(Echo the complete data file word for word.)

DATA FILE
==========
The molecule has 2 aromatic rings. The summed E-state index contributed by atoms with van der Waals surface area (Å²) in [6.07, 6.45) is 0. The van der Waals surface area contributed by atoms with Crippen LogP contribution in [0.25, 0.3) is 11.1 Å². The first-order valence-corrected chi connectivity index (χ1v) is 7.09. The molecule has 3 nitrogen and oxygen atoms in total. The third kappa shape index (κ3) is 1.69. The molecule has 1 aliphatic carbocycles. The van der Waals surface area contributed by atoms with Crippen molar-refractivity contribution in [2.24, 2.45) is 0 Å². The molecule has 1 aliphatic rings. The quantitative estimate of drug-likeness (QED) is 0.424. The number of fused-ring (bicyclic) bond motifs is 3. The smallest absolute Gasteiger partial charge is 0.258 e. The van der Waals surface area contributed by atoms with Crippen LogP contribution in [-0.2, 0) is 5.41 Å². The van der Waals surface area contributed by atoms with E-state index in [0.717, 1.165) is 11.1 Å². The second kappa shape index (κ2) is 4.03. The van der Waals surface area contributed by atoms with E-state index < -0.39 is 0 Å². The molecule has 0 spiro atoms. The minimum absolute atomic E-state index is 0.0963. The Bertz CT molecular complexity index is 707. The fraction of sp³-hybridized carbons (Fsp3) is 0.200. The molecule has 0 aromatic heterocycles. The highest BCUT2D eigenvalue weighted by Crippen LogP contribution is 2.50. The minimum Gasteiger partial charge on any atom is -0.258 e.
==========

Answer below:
The molecule has 2 aromatic rings. The summed E-state index contributed by atoms with van der Waals surface area (Å²) in [6.07, 6.45) is 0. The van der Waals surface area contributed by atoms with Crippen LogP contribution in [0.25, 0.3) is 11.1 Å². The first-order valence-corrected chi connectivity index (χ1v) is 7.09. The molecule has 3 nitrogen and oxygen atoms in total. The third kappa shape index (κ3) is 1.69. The molecule has 1 aliphatic carbocycles. The van der Waals surface area contributed by atoms with Crippen molar-refractivity contribution in [2.24, 2.45) is 0 Å². The molecule has 1 aliphatic rings. The quantitative estimate of drug-likeness (QED) is 0.424. The number of fused-ring (bicyclic) bond motifs is 3. The smallest absolute Gasteiger partial charge is 0.258 e. The van der Waals surface area contributed by atoms with Crippen LogP contribution in [-0.2, 0) is 5.41 Å². The van der Waals surface area contributed by atoms with E-state index in [0.717, 1.165) is 11.1 Å². The second kappa shape index (κ2) is 4.03. The van der Waals surface area contributed by atoms with E-state index < -0.39 is 0 Å². The molecule has 0 spiro atoms. The minimum absolute atomic E-state index is 0.0963. The Bertz CT molecular complexity index is 707. The fraction of sp³-hybridized carbons (Fsp3) is 0.200. The molecule has 0 aromatic heterocycles. The highest BCUT2D eigenvalue weighted by Crippen LogP contribution is 2.50. The minimum Gasteiger partial charge on any atom is -0.258 e.